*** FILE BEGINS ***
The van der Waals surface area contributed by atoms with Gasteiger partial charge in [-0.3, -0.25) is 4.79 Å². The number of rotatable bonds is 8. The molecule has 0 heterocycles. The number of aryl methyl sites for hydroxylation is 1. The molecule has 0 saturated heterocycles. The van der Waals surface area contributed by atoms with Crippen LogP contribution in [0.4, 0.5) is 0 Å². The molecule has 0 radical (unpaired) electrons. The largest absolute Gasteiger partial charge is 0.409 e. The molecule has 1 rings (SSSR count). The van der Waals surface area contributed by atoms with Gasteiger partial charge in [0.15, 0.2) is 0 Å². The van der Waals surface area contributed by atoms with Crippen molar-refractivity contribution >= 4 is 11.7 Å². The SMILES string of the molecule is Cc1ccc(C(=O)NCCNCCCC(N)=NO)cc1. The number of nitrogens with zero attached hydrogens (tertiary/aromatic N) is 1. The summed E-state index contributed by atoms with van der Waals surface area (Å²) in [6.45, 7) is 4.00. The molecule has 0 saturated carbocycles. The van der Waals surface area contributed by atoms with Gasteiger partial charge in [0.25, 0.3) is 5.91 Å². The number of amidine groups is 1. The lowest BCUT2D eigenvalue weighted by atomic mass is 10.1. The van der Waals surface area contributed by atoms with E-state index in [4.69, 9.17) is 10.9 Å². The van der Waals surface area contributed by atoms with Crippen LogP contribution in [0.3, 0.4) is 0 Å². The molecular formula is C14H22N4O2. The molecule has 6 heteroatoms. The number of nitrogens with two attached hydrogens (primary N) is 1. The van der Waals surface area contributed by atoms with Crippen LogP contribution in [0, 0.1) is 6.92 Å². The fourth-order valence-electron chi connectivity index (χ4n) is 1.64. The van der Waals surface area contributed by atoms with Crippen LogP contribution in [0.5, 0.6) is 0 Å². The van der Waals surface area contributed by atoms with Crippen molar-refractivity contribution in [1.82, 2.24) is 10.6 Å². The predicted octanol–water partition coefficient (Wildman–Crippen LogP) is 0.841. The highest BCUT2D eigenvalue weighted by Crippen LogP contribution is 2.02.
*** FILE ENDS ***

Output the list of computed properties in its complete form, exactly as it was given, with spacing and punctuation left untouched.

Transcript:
The van der Waals surface area contributed by atoms with Gasteiger partial charge in [-0.3, -0.25) is 4.79 Å². The number of rotatable bonds is 8. The molecule has 0 heterocycles. The number of aryl methyl sites for hydroxylation is 1. The molecule has 0 saturated heterocycles. The van der Waals surface area contributed by atoms with Crippen LogP contribution in [0.4, 0.5) is 0 Å². The molecule has 0 radical (unpaired) electrons. The largest absolute Gasteiger partial charge is 0.409 e. The molecule has 1 rings (SSSR count). The van der Waals surface area contributed by atoms with Gasteiger partial charge in [0.15, 0.2) is 0 Å². The van der Waals surface area contributed by atoms with Crippen molar-refractivity contribution >= 4 is 11.7 Å². The SMILES string of the molecule is Cc1ccc(C(=O)NCCNCCCC(N)=NO)cc1. The number of nitrogens with zero attached hydrogens (tertiary/aromatic N) is 1. The summed E-state index contributed by atoms with van der Waals surface area (Å²) in [6.45, 7) is 4.00. The molecule has 0 saturated carbocycles. The van der Waals surface area contributed by atoms with Gasteiger partial charge in [0.25, 0.3) is 5.91 Å². The number of amidine groups is 1. The lowest BCUT2D eigenvalue weighted by atomic mass is 10.1. The van der Waals surface area contributed by atoms with E-state index in [4.69, 9.17) is 10.9 Å². The van der Waals surface area contributed by atoms with Crippen LogP contribution in [0.3, 0.4) is 0 Å². The molecular formula is C14H22N4O2. The molecule has 6 heteroatoms. The number of nitrogens with two attached hydrogens (primary N) is 1. The van der Waals surface area contributed by atoms with Crippen LogP contribution in [0, 0.1) is 6.92 Å². The fourth-order valence-electron chi connectivity index (χ4n) is 1.64. The van der Waals surface area contributed by atoms with Crippen LogP contribution in [0.5, 0.6) is 0 Å². The van der Waals surface area contributed by atoms with Crippen molar-refractivity contribution in [1.82, 2.24) is 10.6 Å². The predicted octanol–water partition coefficient (Wildman–Crippen LogP) is 0.841. The highest BCUT2D eigenvalue weighted by Crippen LogP contribution is 2.02.